Philip Rucker of the Washington Post got some quality time with Rick Perry, and came away with the conclusion that in contrast to the Yosemite Sam we all mocked in 2012, the new Perry "comes across as studious, contemplative and humble." And Perry agrees: "We are a substantially different, versed candidate," he says, though we are apparently not so humble as to realize that speaking in the first person plural is a little weird.
But Perry is in a period of intensive presidential campaign preparation, which includes boning up on both presentation and policy:
This week, Perry began intensive news media training, as advisers staged mock on-camera interviews with hostile questioning. Perry also has been working with speech coaches at Podium Master, a GOP firm run by an alumnus of the Royal Shakespeare Company, to improve his presentation skills. Perry's advisers acknowledge that he will have little margin for error in next fall's debates. In 2011, he imploded at a debate by forgetting the three federal agencies he said he wanted to eliminate, stammering and saying, "Oops."
Experts at top think tanks have been flying to Austin to tutor the governor. On Thursday, he will sit for six hours with former Bush administration economists Greg Mankiw, Keith Hennessey, Glenn Hubbard and Diana Furchgott-Roth to discuss economic growth, labor markets, taxation and regulation.
Perry recently held freewheeling, all-day sessions on health care and income inequality, and plans more this month on energy and environment, budget and entitlements, education, immigration and financial services.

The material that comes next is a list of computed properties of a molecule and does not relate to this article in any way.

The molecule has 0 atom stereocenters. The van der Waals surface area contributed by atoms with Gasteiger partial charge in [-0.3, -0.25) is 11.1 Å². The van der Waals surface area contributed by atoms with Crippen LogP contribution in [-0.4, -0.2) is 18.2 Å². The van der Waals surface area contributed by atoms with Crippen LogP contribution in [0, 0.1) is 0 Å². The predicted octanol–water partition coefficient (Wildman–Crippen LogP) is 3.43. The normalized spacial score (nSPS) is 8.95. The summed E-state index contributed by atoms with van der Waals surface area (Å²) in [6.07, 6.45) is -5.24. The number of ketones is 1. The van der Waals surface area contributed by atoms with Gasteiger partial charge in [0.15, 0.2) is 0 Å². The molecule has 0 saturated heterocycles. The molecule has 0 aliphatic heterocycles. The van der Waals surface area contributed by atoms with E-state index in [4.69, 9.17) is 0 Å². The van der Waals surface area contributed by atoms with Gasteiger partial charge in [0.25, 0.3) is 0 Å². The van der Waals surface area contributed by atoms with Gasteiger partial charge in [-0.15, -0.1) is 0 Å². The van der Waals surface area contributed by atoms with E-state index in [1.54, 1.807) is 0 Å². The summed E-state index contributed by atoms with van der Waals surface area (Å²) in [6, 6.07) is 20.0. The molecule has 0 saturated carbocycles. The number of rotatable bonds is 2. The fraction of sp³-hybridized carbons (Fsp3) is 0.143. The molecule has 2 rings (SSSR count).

This is reminiscent of a series of seminars Karl Rove organized for George W. Bush when he was governor; a parade of Republican officials and experts dutifully flew to Austin to tutor the neophyte Bush on the things he might be asked about during a presidential campaign. It didn't enable Bush to fool anyone into thinking he knew a great deal about policy, but it was enough. The McCain campaign tried the same thing with Sarah Palin ("Campaign officials and McCain foreign policy advisers called Palin a quick study who has sound judgment that will serve her in good stead on national security issues"), with somewhat less success.
Avoiding that "Oops" moment is certainly a good idea, but let's remember that the problem it supposedly revealed wasn't that Perry lacked knowledge about policy, it was that his performance was less than polished. Nobody in the GOP cares whether any candidate is a wonk. They do want to know that the candidate won't screw up, however. And given that Perry's 2012 candidacy was one extended series of pratfalls, that's what primary voters will be watching Perry most closely for. Does he stumble over his words? Does he push the real-live-cowboy act too far? Does he seem like someone who could get through a general election campaign with a minimum of "gaffes"?
As I've been saying for a while now, the 2016 GOP nominee has to be someone who can build a bridge between the party's establishment and its base. There are only a couple of candidates who look like they could, at least at this early date. Scott Walker is one, and Perry is another. His state is basically a monument to the idea that ordinary people were put on this earth to serve the interests of capital. Yet he can sling the Obama-hatred as well as anyone, and isn't shy about feeding religious right fantasies of oppression.
But despite his world-class hair, up until now Perry hasn't been able to convince Republicans that as a candidate he has the smoothness and professionalism to carry a campaign through to the end. One thing you can say for him, though: he seems to understand both where he went wrong last time and what he needs to do to fix it.